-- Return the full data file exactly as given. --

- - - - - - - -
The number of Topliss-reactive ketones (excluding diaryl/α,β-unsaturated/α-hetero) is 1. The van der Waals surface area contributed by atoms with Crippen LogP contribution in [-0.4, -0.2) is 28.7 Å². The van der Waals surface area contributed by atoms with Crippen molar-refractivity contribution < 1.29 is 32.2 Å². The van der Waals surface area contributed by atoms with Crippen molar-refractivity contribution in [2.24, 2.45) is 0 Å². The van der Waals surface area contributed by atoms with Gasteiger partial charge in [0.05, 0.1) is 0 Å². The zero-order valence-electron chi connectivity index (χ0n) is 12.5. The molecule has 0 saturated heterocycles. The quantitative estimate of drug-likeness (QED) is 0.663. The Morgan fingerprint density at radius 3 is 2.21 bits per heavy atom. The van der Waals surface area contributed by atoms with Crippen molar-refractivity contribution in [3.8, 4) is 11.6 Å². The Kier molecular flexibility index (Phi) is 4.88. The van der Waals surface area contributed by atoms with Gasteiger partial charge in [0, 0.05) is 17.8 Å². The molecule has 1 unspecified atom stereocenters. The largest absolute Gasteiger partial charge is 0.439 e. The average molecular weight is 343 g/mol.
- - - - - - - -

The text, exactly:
The number of Topliss-reactive ketones (excluding diaryl/α,β-unsaturated/α-hetero) is 1. The van der Waals surface area contributed by atoms with Crippen LogP contribution in [-0.4, -0.2) is 28.7 Å². The van der Waals surface area contributed by atoms with Crippen molar-refractivity contribution < 1.29 is 32.2 Å². The van der Waals surface area contributed by atoms with Crippen molar-refractivity contribution in [2.24, 2.45) is 0 Å². The van der Waals surface area contributed by atoms with Gasteiger partial charge in [0.05, 0.1) is 0 Å². The zero-order valence-electron chi connectivity index (χ0n) is 12.5. The molecule has 0 saturated heterocycles. The quantitative estimate of drug-likeness (QED) is 0.663. The Morgan fingerprint density at radius 3 is 2.21 bits per heavy atom. The van der Waals surface area contributed by atoms with Crippen molar-refractivity contribution in [3.8, 4) is 11.6 Å². The Kier molecular flexibility index (Phi) is 4.88. The van der Waals surface area contributed by atoms with Gasteiger partial charge in [0, 0.05) is 17.8 Å². The molecule has 1 unspecified atom stereocenters. The largest absolute Gasteiger partial charge is 0.439 e. The average molecular weight is 343 g/mol.